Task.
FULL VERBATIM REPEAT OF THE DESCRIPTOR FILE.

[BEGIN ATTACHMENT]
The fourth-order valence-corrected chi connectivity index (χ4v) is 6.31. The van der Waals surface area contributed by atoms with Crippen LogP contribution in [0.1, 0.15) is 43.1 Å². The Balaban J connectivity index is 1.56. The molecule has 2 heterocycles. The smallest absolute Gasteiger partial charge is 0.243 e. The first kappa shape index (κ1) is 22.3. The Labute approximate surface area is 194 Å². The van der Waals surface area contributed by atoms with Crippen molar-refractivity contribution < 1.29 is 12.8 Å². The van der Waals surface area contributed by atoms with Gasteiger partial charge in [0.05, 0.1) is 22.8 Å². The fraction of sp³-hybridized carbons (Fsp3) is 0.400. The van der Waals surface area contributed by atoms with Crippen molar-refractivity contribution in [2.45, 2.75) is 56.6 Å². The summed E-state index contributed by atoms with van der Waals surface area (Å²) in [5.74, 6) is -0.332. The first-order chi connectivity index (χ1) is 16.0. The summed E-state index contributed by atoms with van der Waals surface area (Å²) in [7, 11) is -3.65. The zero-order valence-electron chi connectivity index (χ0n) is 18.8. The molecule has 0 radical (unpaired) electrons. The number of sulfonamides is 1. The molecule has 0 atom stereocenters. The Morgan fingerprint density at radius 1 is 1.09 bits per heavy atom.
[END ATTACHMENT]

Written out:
The fourth-order valence-corrected chi connectivity index (χ4v) is 6.31. The van der Waals surface area contributed by atoms with Crippen LogP contribution in [0.1, 0.15) is 43.1 Å². The Balaban J connectivity index is 1.56. The molecule has 2 heterocycles. The smallest absolute Gasteiger partial charge is 0.243 e. The first kappa shape index (κ1) is 22.3. The Labute approximate surface area is 194 Å². The van der Waals surface area contributed by atoms with Crippen molar-refractivity contribution < 1.29 is 12.8 Å². The van der Waals surface area contributed by atoms with Gasteiger partial charge in [0.05, 0.1) is 22.8 Å². The fraction of sp³-hybridized carbons (Fsp3) is 0.400. The van der Waals surface area contributed by atoms with Crippen molar-refractivity contribution in [2.45, 2.75) is 56.6 Å². The summed E-state index contributed by atoms with van der Waals surface area (Å²) in [5.74, 6) is -0.332. The first-order chi connectivity index (χ1) is 16.0. The summed E-state index contributed by atoms with van der Waals surface area (Å²) in [7, 11) is -3.65. The zero-order valence-electron chi connectivity index (χ0n) is 18.8. The molecule has 0 radical (unpaired) electrons. The number of sulfonamides is 1. The molecule has 0 atom stereocenters. The Morgan fingerprint density at radius 1 is 1.09 bits per heavy atom.